Travel speed in d&d 5e travel speed is measured in feet per turn (6 seconds). This works well for game mechanics but it can be difficult for players to visualise this movement in terms we understand, such as car speeds, track speeds, and the speeds we use daily.
Mykelion, an Elf Ranger, moves 30 feet per second down the dungeon corridor to the exit. This is how it compares to someone walking down the hallway of his office.
Mykelion is wearing leather armor, and carrying a full-sized pack of gear. He hears his companion growl and runs towards the exit (move + dash =60’/turn). This is how it would compare to someone carrying groceries and sprinting to catch an elevator. Is his/her speed around 60 mph?
D&D 5e travel speed Calculations
- 1 turn = 6 Seconds
- 30’/turn = 30ft/6seconds or 300ft/minute
- Or 18,000 feet/hour
- 1 miles = 5280 feet
- 18,000 feet / 5280ft = 3.4 mi per hour
- A speed of 30’/turn equals 3.4 mph (5.8 km/h)
- 100m = 328ft
Here are some examples of movements that have been converted to D&D 5E travel speed
Let’s say that a college student carries a backpack filled with books. A backpack full of books would be equivalent to the character.
- A speed of 30 mph would translate into a walking speed equivalent to 3.4 mph.
- Sprinting is dead, this student can only fast jog at 6.8 miles per hour or 60 feet/turn.
The treadmill was set at 6.8 mph, and I could maintain this speed for quite a while. It’s not a sprint, but it is fast.
This college student could run faster than the D&D 5E travel speed race by putting on running shoes and dropping the books. A full sprint could see an athlete reach speeds of 170’/turn and hold that speed for only 2 turns before they become exhausted. This speed is equivalent to running the 100m in 12 seconds (faster that).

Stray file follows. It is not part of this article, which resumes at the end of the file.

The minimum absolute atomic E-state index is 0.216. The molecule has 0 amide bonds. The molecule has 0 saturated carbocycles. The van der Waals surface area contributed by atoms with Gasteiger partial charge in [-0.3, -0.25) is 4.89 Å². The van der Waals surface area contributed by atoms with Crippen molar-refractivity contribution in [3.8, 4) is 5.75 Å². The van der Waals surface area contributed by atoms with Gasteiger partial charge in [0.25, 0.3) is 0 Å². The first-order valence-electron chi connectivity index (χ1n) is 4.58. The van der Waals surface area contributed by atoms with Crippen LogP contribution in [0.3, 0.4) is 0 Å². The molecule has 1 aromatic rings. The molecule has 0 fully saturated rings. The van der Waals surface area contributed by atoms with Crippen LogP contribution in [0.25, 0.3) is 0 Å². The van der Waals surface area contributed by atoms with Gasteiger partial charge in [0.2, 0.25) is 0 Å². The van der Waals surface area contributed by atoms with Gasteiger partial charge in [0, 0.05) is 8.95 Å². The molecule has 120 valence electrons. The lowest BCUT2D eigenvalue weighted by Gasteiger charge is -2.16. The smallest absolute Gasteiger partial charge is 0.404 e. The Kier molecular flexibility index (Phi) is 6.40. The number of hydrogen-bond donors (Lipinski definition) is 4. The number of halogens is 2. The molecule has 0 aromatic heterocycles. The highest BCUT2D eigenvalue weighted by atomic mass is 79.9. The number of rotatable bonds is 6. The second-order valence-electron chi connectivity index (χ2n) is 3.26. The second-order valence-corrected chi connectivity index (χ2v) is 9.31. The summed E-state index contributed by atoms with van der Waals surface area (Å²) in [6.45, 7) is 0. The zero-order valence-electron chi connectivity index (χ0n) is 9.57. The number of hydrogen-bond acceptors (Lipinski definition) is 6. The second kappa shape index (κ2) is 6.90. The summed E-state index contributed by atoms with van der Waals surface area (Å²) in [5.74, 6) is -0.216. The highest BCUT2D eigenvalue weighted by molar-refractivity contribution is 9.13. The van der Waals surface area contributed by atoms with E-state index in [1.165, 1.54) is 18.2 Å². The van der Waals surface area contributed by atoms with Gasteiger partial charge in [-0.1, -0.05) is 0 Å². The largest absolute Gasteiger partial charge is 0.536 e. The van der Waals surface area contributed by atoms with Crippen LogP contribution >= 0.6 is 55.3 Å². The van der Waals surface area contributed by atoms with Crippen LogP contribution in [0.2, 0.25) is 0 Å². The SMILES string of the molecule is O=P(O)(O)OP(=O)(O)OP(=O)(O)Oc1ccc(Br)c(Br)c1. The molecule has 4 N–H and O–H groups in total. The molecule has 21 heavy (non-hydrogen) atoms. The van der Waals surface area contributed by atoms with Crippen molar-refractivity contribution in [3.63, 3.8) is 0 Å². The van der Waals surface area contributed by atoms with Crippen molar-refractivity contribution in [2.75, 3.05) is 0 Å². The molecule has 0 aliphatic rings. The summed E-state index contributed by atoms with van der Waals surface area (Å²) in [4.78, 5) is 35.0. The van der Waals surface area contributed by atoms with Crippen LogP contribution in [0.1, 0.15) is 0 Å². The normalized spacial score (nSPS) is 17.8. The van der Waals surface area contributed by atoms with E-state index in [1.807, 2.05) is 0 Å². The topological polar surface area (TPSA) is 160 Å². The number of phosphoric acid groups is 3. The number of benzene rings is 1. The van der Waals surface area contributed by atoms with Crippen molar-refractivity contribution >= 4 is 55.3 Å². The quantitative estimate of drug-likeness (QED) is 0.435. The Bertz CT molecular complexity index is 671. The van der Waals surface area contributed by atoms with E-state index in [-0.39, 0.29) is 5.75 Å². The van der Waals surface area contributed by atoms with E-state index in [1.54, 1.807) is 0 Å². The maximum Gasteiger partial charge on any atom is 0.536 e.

Usain Bolt averages 23 MPH over 100m, and D&D 5E travel speed speeds translate to approximately 200’/turn.
- A character must sprint 400m at 130 mph and takes 1 minute to exhaustion.
- A character who can run 6-7 minutes would be able to do it at 80’/turn.
These speeds aren’t those of Olympic champions, but those of an average athlete competing against the competition. The character would feel exhausted at the end of each sprint and have to run at half speed until CON saves are made.
Note: A military website states that modern soldiers with body armor can march 3 miles at 3.5 mph (or 30’/turn) before stopping to rest. This is the closest example of a character carrying weapons or armor through a forest, dungeon, or for extended periods of time at 30 mph. This would mean that your D&D 5E travel speed adventure should require that your characters take a break every 3 miles.
Dungeons and Dragons adventures can be found in the Tomb of Horrors, the back alleys of Waterdeep or navigating through thick jungles on Isle of Dread. You might find dark secrets, sinister plots and hidden ruins, or your character may encounter foul monsters. If all goes well, your character can claim rich rewards and embark on another adventure.
This section provides an overview of the essentials of adventuring, including the mechanics and complexities of social interaction. This section also contains information about resting and the possible activities your character might engage in between adventures.
The DM will determine the required time for a task in situations where time tracking is crucial. Depending on the circumstances, the DM may use a different timescale. The adventurers move in dungeon environments on a time scale of just minutes. They take about one minute to crawl down a long hallway. Then it takes another minute to look for traps at the end of the hall. Finally, they need to spend a good ten minute searching the chamber for any valuable or interesting items.